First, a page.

In the run-up to the Olympics, businesses were warned to prepare for London's busiest summer, when the capital was expecting four million extra people and public transport was set to see a potential 25 per cent increase in commuters.
Along with these warnings, a good deal of media hype emerged, questioning whether London's transport system could cope with the city's expected number of visitors.
The reality fell short of the worst that was expected. The transport system held up to the pressure, with a few delays but no major issues, though much of this may have been due to the work-from-home strategies employed by many London firms.
The V3 team were among those ready to work from home as part of publishing company Incisive Media's Olympics preparation strategy.
We caught up with the head of infrastructure and support, Matt Kennedy, to discuss the realities of preparing a business to deal with a chaotic situation, where many of its hundreds of employees may not be able to get in to the office.
Kennedy said he had begun preparations months back.
"With our offices in central London, we found ourselves bang in the middle of the Olympics. And so we started to discuss at the back end of last year how we were going to manage the event," he said.
"We got approached by a government appointed agency that was doing the rounds of local businesses. They spoke to us about the problems we may experience during the Olympics period, and how to prepare. They actually scared the willies out of us. They said the Tubes would get ridiculously busy."
Kennedy said the basic message he had received from the agency had been to try and keep London employees off the public transport as much as possible to make room for all those attending the Olympics.
In April, the Incisive Media IT department began detailed conversations with the HR team, facilities staff, and the heads of the London-based editorial and production departments to discuss how the firm could work more flexibly during the event.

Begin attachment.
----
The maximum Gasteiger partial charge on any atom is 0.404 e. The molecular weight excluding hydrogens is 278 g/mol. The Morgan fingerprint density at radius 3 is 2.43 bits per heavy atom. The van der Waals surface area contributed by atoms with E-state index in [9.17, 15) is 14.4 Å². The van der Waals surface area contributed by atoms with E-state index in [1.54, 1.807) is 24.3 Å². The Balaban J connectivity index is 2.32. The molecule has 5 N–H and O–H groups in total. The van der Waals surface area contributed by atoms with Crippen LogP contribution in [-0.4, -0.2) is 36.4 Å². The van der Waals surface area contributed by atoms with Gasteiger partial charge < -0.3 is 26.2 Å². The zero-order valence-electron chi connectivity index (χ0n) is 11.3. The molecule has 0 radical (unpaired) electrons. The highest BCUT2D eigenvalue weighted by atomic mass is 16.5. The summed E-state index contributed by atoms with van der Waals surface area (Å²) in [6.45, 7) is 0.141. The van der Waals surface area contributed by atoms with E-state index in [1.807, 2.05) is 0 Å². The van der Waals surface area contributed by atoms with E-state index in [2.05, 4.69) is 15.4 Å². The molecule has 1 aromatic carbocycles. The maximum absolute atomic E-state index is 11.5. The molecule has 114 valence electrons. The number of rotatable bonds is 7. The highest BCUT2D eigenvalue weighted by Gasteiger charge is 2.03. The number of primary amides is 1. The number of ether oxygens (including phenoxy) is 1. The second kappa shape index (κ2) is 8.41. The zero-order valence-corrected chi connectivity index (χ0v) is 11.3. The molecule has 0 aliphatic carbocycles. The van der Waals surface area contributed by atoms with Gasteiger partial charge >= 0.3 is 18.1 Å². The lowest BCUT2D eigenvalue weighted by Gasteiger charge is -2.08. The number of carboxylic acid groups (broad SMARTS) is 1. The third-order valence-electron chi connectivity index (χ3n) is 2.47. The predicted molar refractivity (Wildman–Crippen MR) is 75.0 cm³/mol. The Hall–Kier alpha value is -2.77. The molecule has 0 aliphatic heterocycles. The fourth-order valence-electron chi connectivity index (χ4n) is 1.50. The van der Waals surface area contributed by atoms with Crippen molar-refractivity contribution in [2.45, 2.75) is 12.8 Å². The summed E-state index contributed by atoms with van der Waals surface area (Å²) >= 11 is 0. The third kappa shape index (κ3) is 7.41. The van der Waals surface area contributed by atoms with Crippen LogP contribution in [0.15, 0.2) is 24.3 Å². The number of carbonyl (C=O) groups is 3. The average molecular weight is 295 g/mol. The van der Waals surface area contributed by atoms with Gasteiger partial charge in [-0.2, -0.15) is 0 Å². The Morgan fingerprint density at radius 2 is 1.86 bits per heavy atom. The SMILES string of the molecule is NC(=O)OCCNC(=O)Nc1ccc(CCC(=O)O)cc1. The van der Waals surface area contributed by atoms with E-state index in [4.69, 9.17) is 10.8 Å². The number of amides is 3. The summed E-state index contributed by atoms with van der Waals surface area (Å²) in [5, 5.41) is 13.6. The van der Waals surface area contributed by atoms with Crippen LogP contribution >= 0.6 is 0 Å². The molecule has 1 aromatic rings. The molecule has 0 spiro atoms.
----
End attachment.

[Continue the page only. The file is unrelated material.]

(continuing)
"We were already supporting senior executives at the company on some Cisco [VPN] kit, but it was eight years old and it would not have been great in supporting a large number of people to work from home during the Olympics. It allowed to us to support 200 people with remote access but we struggled to manage 50 people simultaneously," said Kennedy.
For this reason, the IT department invested in new Cisco AnyConnect technology to give Incisive Media staff secure remote access to the company network, using their device of choice.
"This deployment was done in parallel with the company's remote working strategy. The technology has the potential to support all UK staff working from home. We are licensed to run up to 250 concurrent users. You can just download the software certificate off the web and automatically install it on user devices," said Kennedy.
Rosalie Marshall is the special projects editor and chief reporter at V3. Previously she was a reporter for IT Week and channel editor for online television site LocalGov.tv. Rosalie covers government IT, business applications, IT skills, open source technology and social networks.